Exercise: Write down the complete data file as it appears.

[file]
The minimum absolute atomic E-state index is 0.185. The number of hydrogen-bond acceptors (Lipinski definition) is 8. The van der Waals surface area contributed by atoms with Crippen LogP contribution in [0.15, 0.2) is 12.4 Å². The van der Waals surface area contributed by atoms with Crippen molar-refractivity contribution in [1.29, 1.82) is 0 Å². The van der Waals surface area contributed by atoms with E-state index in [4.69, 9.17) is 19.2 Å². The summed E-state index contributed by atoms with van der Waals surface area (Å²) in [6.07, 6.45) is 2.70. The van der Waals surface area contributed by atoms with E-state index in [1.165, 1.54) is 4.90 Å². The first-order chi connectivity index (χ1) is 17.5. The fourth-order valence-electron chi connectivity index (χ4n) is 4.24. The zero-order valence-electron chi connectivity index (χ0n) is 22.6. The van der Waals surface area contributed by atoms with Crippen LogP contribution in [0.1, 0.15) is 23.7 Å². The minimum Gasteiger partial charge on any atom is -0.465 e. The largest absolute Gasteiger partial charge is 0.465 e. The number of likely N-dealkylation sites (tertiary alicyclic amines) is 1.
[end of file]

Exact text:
The minimum absolute atomic E-state index is 0.185. The number of hydrogen-bond acceptors (Lipinski definition) is 8. The van der Waals surface area contributed by atoms with Crippen LogP contribution in [0.15, 0.2) is 12.4 Å². The van der Waals surface area contributed by atoms with Crippen molar-refractivity contribution in [1.29, 1.82) is 0 Å². The van der Waals surface area contributed by atoms with E-state index in [4.69, 9.17) is 19.2 Å². The summed E-state index contributed by atoms with van der Waals surface area (Å²) in [6.07, 6.45) is 2.70. The van der Waals surface area contributed by atoms with E-state index in [1.165, 1.54) is 4.90 Å². The first-order chi connectivity index (χ1) is 17.5. The fourth-order valence-electron chi connectivity index (χ4n) is 4.24. The zero-order valence-electron chi connectivity index (χ0n) is 22.6. The van der Waals surface area contributed by atoms with Crippen LogP contribution in [0.1, 0.15) is 23.7 Å². The minimum Gasteiger partial charge on any atom is -0.465 e. The largest absolute Gasteiger partial charge is 0.465 e. The number of likely N-dealkylation sites (tertiary alicyclic amines) is 1.